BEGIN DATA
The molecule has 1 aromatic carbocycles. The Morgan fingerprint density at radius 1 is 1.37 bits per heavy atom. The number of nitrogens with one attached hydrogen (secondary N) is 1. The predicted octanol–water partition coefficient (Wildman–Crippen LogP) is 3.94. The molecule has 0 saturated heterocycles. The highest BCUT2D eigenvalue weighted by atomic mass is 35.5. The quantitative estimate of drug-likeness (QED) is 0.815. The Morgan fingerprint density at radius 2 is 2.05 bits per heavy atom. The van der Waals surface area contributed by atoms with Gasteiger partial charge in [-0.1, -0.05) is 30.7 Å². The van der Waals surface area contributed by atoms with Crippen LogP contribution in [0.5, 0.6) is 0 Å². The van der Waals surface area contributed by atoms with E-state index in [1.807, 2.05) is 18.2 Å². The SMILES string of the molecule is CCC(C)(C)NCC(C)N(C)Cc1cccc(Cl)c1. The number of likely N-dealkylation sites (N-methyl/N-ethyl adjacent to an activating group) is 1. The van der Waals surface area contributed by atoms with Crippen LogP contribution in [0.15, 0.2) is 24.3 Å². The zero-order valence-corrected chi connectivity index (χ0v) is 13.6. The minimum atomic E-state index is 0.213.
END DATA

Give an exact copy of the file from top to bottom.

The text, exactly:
The molecule has 1 aromatic carbocycles. The Morgan fingerprint density at radius 1 is 1.37 bits per heavy atom. The number of nitrogens with one attached hydrogen (secondary N) is 1. The predicted octanol–water partition coefficient (Wildman–Crippen LogP) is 3.94. The molecule has 0 saturated heterocycles. The highest BCUT2D eigenvalue weighted by atomic mass is 35.5. The quantitative estimate of drug-likeness (QED) is 0.815. The Morgan fingerprint density at radius 2 is 2.05 bits per heavy atom. The van der Waals surface area contributed by atoms with Gasteiger partial charge in [-0.1, -0.05) is 30.7 Å². The van der Waals surface area contributed by atoms with Crippen LogP contribution in [0.5, 0.6) is 0 Å². The van der Waals surface area contributed by atoms with E-state index in [1.807, 2.05) is 18.2 Å². The SMILES string of the molecule is CCC(C)(C)NCC(C)N(C)Cc1cccc(Cl)c1. The number of likely N-dealkylation sites (N-methyl/N-ethyl adjacent to an activating group) is 1. The van der Waals surface area contributed by atoms with Crippen LogP contribution in [0.15, 0.2) is 24.3 Å². The zero-order valence-corrected chi connectivity index (χ0v) is 13.6. The minimum atomic E-state index is 0.213.